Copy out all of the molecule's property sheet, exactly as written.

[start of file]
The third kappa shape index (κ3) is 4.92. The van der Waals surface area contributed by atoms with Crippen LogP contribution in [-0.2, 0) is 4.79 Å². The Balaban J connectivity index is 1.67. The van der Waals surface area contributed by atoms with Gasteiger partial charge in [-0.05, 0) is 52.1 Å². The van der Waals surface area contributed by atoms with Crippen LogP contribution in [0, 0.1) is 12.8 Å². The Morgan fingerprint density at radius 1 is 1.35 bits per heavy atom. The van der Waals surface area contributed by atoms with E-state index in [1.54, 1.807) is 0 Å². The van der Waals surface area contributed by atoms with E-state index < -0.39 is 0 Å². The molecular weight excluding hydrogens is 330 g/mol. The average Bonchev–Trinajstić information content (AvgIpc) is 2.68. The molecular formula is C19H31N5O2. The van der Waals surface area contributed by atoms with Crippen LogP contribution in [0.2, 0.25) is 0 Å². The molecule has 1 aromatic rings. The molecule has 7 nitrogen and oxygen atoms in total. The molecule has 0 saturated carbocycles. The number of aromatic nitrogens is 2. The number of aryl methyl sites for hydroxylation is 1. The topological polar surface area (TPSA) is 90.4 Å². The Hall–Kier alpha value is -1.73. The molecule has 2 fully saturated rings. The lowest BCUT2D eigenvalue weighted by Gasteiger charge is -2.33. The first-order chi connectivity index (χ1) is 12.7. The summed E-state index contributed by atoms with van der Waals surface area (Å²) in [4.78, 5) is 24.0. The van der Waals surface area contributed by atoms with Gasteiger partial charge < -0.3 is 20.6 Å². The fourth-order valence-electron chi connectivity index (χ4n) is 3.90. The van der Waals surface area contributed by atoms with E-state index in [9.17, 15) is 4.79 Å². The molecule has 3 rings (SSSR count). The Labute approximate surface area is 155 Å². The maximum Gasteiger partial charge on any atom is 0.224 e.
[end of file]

The third kappa shape index (κ3) is 4.92. The van der Waals surface area contributed by atoms with Crippen LogP contribution in [-0.2, 0) is 4.79 Å². The Balaban J connectivity index is 1.67. The van der Waals surface area contributed by atoms with Gasteiger partial charge in [-0.05, 0) is 52.1 Å². The van der Waals surface area contributed by atoms with Crippen LogP contribution in [0, 0.1) is 12.8 Å². The Morgan fingerprint density at radius 1 is 1.35 bits per heavy atom. The van der Waals surface area contributed by atoms with E-state index in [1.54, 1.807) is 0 Å². The van der Waals surface area contributed by atoms with E-state index < -0.39 is 0 Å². The molecular weight excluding hydrogens is 330 g/mol. The average Bonchev–Trinajstić information content (AvgIpc) is 2.68. The molecular formula is C19H31N5O2. The van der Waals surface area contributed by atoms with Crippen LogP contribution in [0.2, 0.25) is 0 Å². The molecule has 1 aromatic rings. The molecule has 7 nitrogen and oxygen atoms in total. The molecule has 0 saturated carbocycles. The number of aromatic nitrogens is 2. The number of aryl methyl sites for hydroxylation is 1. The topological polar surface area (TPSA) is 90.4 Å². The Hall–Kier alpha value is -1.73. The molecule has 2 fully saturated rings. The lowest BCUT2D eigenvalue weighted by Gasteiger charge is -2.33. The first-order chi connectivity index (χ1) is 12.7. The summed E-state index contributed by atoms with van der Waals surface area (Å²) in [4.78, 5) is 24.0. The van der Waals surface area contributed by atoms with Gasteiger partial charge < -0.3 is 20.6 Å². The fourth-order valence-electron chi connectivity index (χ4n) is 3.90. The van der Waals surface area contributed by atoms with E-state index in [9.17, 15) is 4.79 Å². The molecule has 3 rings (SSSR count). The Labute approximate surface area is 155 Å². The maximum Gasteiger partial charge on any atom is 0.224 e.